Heim, Kathryn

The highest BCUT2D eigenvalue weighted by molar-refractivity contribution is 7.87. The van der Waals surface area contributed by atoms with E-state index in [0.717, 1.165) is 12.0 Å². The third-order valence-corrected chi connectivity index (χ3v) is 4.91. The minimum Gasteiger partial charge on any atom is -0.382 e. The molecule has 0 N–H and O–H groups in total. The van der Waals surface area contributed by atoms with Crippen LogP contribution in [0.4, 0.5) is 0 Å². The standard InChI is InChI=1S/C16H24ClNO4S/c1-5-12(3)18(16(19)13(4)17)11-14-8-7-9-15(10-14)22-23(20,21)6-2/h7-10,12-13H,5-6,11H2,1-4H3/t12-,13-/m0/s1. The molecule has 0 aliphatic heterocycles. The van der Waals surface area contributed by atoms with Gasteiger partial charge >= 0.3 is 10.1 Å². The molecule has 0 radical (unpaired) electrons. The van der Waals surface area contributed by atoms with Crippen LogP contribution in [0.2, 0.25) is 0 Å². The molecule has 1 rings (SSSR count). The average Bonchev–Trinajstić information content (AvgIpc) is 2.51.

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Purpose: Infections can be a serious complication following total joint arthroplasty. Several risk factors for increased incidence of infection have been previously reported. The purpose of this study is to evaluate the patient population at JPS for risk factors that may be associated with higher rates of infection. Our hypothesis is that patients with a BMI>30 and other comorbidities are more likely to have a post-surgical complication following total joint arthroplasty when compared to non-obese, healthy patients. Methods: Retrospective chart review of approximately 261 patients from 2008-2012. Charts were analyzed for general demographics, complications, age/gender, health status, prophylactic antibiotics, and surgery time. Patients who were receiving either knee or hip surgery were documented. Each patient was assessed for their degree of general health using BMI, ASA and CCI scores. These categories were compared between patients with complication and those without complications. Results: From the criteria gathered, a nonparametric logistic regression was utilized in order to determine the extent of correlation regarding risk factors for infection. The objective was to determine if there were any risk factors that were recorded that coincided with infection status of patients that have received total joint arthroplasty. After adjusting for confounders, the resulting p-value (0.869) from the sample suggested that there was no significance of risk factors in regards to infection status within the study. In addition, the deep infection rate (15.3 per 1000 cases) exhibits superior performance in regards to surgery and the afflictions that can influence patients. Along with this, the infection rate of the study (84.3 per 1000 cases) may suggest that in the future, the quality of care may be perceived in a more important manner. Conclusions: Although this study didn't yield the results we were looking for, we still have hope for our hypothesis both in the hip subsection and total joints overall as this study continues. One limitation on our study was a smaller than expected patient enrollment. This being a retrospective study, some of the older charts were not available for review, which limited our numbers. That being so, our total enrollment for hips and knees were reduced from approximately 400 patients to 261; with this smaller sample size our data may not truly represent the population from which it is derived.